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Icelandic entrepreneur Haraldur Thorleifsson—known as simply Halli—has recently been in the news because of a dramatic online exchange with Elon Musk. It started when Thorleifsson, who was recently employed at Twitter, couldn't access his work computer. Was he laid off? After nine days of no answer about whether or not he was still employed, Thorleifsson tweeted at Musk to ask him. What resulted was a Twitter dialogue in which Thorleifsson, the former senior director of product design at Twitter was accused of not performing his job. It is unclear how much of the situation has been resolved. And while this debacle has resurfaced Thorleifsson's name, it does not highlight all of the work he has done for increasing wheelchair access in his home country.
From the age of 25, Thorleifsson was forced to use a wheelchair due to a genetic muscular dystrophy disease called dysferlinopathy. He, like thousands of others in Iceland, was forced to traverse urban planning that was not designed with accessibility in mind. Then, after his technology services company Ueno was acquired by Twitter in 2021, Thorleifsson launched a project called Ramp Up Reykjavík. Within eight months, the fund worked with sponsors, workers, and the city to build 100 wheelchair ramps, with the promise of constructing 1,500 more ramps in Iceland by 2026.
The inspiration for this initiative came after Thorleifsson was shopping with his wife and two children in the Icelandic capital, and was forced to wait outside a store while his family went inside. “I immediately saw that there were stairs. Just one but it was quite tall. Too tall for me to get it on the wheelchair,” he says. “For the next five minutes, I sat alone outside the shop while they went inside. I sat and looked at this step. That one step that separated me from my family.”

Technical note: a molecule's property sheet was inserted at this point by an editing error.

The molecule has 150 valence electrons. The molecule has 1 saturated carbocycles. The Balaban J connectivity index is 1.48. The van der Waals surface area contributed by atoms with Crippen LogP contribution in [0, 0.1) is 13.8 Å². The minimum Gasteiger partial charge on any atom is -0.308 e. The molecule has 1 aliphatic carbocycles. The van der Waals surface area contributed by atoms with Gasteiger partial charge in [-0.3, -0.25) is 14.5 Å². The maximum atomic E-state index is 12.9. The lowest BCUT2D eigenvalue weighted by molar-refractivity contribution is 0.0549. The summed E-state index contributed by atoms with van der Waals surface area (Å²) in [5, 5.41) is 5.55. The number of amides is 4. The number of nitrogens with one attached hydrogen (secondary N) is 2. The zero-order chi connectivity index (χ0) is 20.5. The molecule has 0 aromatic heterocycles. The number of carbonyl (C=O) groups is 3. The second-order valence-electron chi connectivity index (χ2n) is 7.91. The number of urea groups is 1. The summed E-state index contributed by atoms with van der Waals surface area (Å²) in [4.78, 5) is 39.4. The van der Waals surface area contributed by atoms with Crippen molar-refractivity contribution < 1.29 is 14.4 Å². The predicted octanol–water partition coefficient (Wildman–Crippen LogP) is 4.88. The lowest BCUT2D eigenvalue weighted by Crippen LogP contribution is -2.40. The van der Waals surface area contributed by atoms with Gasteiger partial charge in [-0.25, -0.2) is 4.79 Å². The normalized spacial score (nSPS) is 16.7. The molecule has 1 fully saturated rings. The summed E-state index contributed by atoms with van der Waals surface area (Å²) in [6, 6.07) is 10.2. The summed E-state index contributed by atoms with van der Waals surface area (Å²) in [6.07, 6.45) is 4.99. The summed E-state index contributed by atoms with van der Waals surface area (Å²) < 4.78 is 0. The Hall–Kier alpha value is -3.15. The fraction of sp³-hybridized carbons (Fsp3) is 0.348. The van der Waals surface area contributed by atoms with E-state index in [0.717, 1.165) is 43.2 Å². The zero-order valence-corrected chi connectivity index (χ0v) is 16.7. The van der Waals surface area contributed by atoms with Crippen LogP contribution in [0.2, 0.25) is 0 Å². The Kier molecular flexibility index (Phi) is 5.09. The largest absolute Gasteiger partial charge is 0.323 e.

This project has already changed the landscape of Reykjavík, making it far more accessible than it has ever been. “There are thousands of people in Iceland who use wheelchairs. Thousands of tourists too,” Thorleifsson adds. In time, the project hopes to bring the same level of accessibility to other areas of Iceland, which will forever change the lives of many individuals also living with disabilities.
After entrepreneur Haraldur Thorleifsson sold his company to Twitter he used his money to help increase wheelchair accessibility in Reykjavik, Iceland.
Today we opened our 200th ramp this year. Which brings us over 300 in total.
Each ramp opens up a new place where people who use wheelchairs can come in for the first time and participate in every day life. pic.twitter.com/SdErbd1Jie
— Halli (@iamharaldur) October 15, 2022
Thorleifsson launched a project called Ramp Up Reykjavík.
We just finished our last ramp of the year.
The ambitious plan was to have 250 done by March 2023.
Today @rampur built ramp 341. With four months to spare.
Here are a few of the kids that cut our ribbons this year. pic.twitter.com/09mt21aFah
— Halli (@iamharaldur) December 13, 2022
Within eight months, the fund worked with sponsors, workers, and the city to build 100 wheelchair ramps.
„When you come to a place that services the community, and multiple people use, and then you can’t even get in, it feels like you’re not a part of society.”
— Halli (@iamharaldur) July 1, 2022
Yesterday we announced that @rampur was a proud partner in making the first fully accessible gas station in Iceland.
The ground was elevated so the pumps are within reach. All tabletops inside the station were lowered and the bathroom made accessible.
— Halli (@iamharaldur) January 11, 2023
The inspiration for this initiative came after Thorleifsson was shopping with his wife and two children and was forced to wait outside a store while his family went inside.
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Ramp Up Reykjavík is aiming to construct 1,500 more ramps in Iceland by 2026.
— Halli (@iamharaldur) January 1, 2023